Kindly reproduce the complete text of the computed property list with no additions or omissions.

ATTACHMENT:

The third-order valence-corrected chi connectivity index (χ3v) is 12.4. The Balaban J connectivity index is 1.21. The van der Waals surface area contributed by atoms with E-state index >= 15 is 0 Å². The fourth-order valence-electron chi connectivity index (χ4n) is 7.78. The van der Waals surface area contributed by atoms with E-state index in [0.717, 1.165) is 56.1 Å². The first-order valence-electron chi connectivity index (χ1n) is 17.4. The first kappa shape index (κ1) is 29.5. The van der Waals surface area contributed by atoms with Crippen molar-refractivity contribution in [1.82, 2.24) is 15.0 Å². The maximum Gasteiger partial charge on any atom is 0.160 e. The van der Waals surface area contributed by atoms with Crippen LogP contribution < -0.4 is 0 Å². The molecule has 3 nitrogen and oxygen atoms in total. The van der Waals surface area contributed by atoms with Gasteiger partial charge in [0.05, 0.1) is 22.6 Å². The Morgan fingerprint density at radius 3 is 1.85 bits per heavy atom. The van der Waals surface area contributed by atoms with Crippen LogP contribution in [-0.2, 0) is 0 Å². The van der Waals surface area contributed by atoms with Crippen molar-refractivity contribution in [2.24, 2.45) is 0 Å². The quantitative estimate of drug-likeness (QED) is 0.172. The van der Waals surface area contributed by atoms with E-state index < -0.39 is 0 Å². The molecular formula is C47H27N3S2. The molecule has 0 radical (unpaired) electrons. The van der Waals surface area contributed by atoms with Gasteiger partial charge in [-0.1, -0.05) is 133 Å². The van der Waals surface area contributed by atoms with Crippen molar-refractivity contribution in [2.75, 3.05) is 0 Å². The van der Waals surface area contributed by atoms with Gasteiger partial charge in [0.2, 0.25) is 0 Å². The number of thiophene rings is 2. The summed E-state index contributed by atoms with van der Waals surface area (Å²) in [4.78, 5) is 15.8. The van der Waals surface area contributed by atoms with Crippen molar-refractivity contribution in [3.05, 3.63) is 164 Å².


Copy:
The third-order valence-corrected chi connectivity index (χ3v) is 12.4. The Balaban J connectivity index is 1.21. The van der Waals surface area contributed by atoms with E-state index >= 15 is 0 Å². The fourth-order valence-electron chi connectivity index (χ4n) is 7.78. The van der Waals surface area contributed by atoms with E-state index in [0.717, 1.165) is 56.1 Å². The first-order valence-electron chi connectivity index (χ1n) is 17.4. The first kappa shape index (κ1) is 29.5. The van der Waals surface area contributed by atoms with Crippen molar-refractivity contribution in [1.82, 2.24) is 15.0 Å². The maximum Gasteiger partial charge on any atom is 0.160 e. The van der Waals surface area contributed by atoms with Crippen LogP contribution < -0.4 is 0 Å². The molecule has 3 nitrogen and oxygen atoms in total. The van der Waals surface area contributed by atoms with Gasteiger partial charge in [0.05, 0.1) is 22.6 Å². The Morgan fingerprint density at radius 3 is 1.85 bits per heavy atom. The van der Waals surface area contributed by atoms with Crippen LogP contribution in [-0.2, 0) is 0 Å². The van der Waals surface area contributed by atoms with Crippen molar-refractivity contribution in [2.24, 2.45) is 0 Å². The quantitative estimate of drug-likeness (QED) is 0.172. The van der Waals surface area contributed by atoms with E-state index < -0.39 is 0 Å². The molecular formula is C47H27N3S2. The molecule has 0 radical (unpaired) electrons. The van der Waals surface area contributed by atoms with Gasteiger partial charge in [-0.1, -0.05) is 133 Å². The van der Waals surface area contributed by atoms with Crippen molar-refractivity contribution in [2.75, 3.05) is 0 Å². The van der Waals surface area contributed by atoms with Gasteiger partial charge in [0.2, 0.25) is 0 Å². The number of thiophene rings is 2. The summed E-state index contributed by atoms with van der Waals surface area (Å²) in [4.78, 5) is 15.8. The van der Waals surface area contributed by atoms with Crippen molar-refractivity contribution in [3.05, 3.63) is 164 Å².